Health

What Is Specialty Coffee?

Specialty coffee is a product that undergoes stringent quality control checks at every stage of the production process. This starts from the cultivation of coffee beans, through harvesting, processing and roasting.

The end result is a distinctively delicious cup of coffee. It’s a sensory experience, with nuances in flavour that you won’t find in commodity coffee.

Origin

The quality of speciality coffee is not only determined by the beans themselves but also the entire supply chain and process. There are criteria for every stage of the production, including the grading, roasting and cupping stages to ensure that only high-quality coffee makes it to your cup. This allows for a higher level of taste and flavour and also ensures that farmers are paid fairly for their crop.

There are different definitions of what qualifies as a specialty coffee but the general consensus is that it is single-origin, with a score of 80 or above on the SCA scoring system and no more than 5 defects per 350g of milled beans. It’s also roasted in small batches, rather than large equipment as this gives the bean time to cook evenly and retain its flavour.

The quality of the ripe coffee cherries picked is also critical and these are often carefully inspected during harvesting. How a coffee is processed after it is harvested is also given much attention as the flavours and aromas of the bean are affected by this. From classic processes like natural and washed, to honey processing – where the coffee cherry is removed but the mucilage remains for four weeks to dry – there are a wide variety of techniques to choose from.

Roasting

When you visit a speciality coffee shop, you will find incredible beans from all over the world, brewed expertly by fully trained baristas. Unlike commodity coffees, which are mostly grown for bulk sales, these speciality coffees are usually traceable to their country of origin.

When the green bean is roasted, it undergoes some chemical transformations that alter its flavour. Specialty roasters will use a variety of techniques to control the temperature and duration of the roasting process, ensuring it is done just right. Roasting too long destroys volatile aroma and flavour compounds, resulting in a flat and unpalatable cup. Similarly, roasting too short can leave you with a bitter and burnt taste in your mouth.

The quality of a coffee is not just determined by its brewing process, but also the way it is cared for throughout the supply chain, from farm to cup. Coffee growers and roasters are constantly striving to produce a product that meets the SCA standards, which include a high quality of raw materials, an efficient production process and an exceptional brew.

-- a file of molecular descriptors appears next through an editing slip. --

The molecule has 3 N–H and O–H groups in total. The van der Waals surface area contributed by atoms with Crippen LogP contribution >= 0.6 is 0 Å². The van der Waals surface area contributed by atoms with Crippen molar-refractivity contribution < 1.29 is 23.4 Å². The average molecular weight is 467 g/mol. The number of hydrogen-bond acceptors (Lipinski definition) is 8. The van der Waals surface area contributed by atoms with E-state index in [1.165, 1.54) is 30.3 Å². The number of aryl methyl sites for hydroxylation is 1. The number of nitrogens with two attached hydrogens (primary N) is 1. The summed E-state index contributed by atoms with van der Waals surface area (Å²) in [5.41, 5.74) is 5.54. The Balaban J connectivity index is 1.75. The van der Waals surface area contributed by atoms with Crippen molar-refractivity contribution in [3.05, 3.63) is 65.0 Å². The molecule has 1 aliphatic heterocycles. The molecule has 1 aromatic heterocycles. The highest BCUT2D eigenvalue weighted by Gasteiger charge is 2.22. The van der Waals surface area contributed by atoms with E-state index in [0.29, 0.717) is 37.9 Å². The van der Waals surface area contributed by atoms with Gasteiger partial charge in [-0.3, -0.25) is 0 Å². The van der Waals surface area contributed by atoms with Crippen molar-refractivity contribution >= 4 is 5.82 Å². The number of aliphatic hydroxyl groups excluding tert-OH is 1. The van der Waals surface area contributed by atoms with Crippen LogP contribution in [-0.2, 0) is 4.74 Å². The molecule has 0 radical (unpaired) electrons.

During the SCA cupping process, coffee boffins sniff and sip the roasted beans to evaluate them, scoring them on 10 different principles, including fragrance/aroma, flavour, aftertaste, acidity, body, uniformity, balance, cleanliness of the cup and sweetness. If the coffee scores a high enough score – typically 80+ points – it is classed as a speciality coffee.

Brewing

In the coffee world, there are a lot of different brewing methods that can affect how a cup of coffee tastes. Speciality coffees tend to be brewed using precise tools and equipment, with the aim of bringing out the full range of flavour notes in the beans. It’s a complex process that is a big part of the reason why specialty coffee has such a reputation for being delicious.

Coffee lovers know the elation that comes with drinking high quality, well-made coffee. It’s a drink that brings out the best in you and makes you feel like fireworks have gone off in your mouth. On the other hand, it’s a real shame when you’ve had a coffee that isn’t up to scratch. That kind of flat, stale coffee is more deflated tyre than firework and it just doesn’t taste good.

This is why it’s important to buy your coffee from a specialist coffee shop that cares about how your cup of joe is prepared. The industry aims for quality in every stage of the coffee process, from sourcing through to brewing and tasting. The right roasters and the right brewing techniques can help bring out the most of your speciality coffee in Vaughan. Try experimenting with different brewing methods, from the classic cafetiere to the Moka Pot and Aeropress.

Taste

Aside from the fact that it’s better for the environment, speciality coffee also tastes better. This is largely down to the beans that are used – most specialty roasters use single-origin arabica (the quality cousin of bitter robusta). These grow at high altitudes, in microclimates, and are usually harvested at the very best time of year.

The beans are then roasted much more gently than the commodity coffee you’ll find in most chain cafés, so that they retain as much flavour as possible. This brings out a lot more fruity and sweet notes, as well as a more complex mouthfeel.

It’s worth noting that every coffee has its own unique flavour profile, and two coffees will never taste exactly the same. That’s why it’s good to try a variety of different types of coffee, as you’ll find that there is something for everyone.

The first coffee we tried was a medium roasted, and everyone agreed that it had little or no aroma, and the smell that there was reminded people of supermarket coffee. This was a disappointment, as all our testers really enjoyed the second coffee, which had a more powerful fruity taste. A few people found this overpowering, but the majority of people thought it was very pleasant and would buy this again. There was also a lower level of astringency in this cup, which is the feeling of dryness and roughness on the tongue caused by plant-based tannins.

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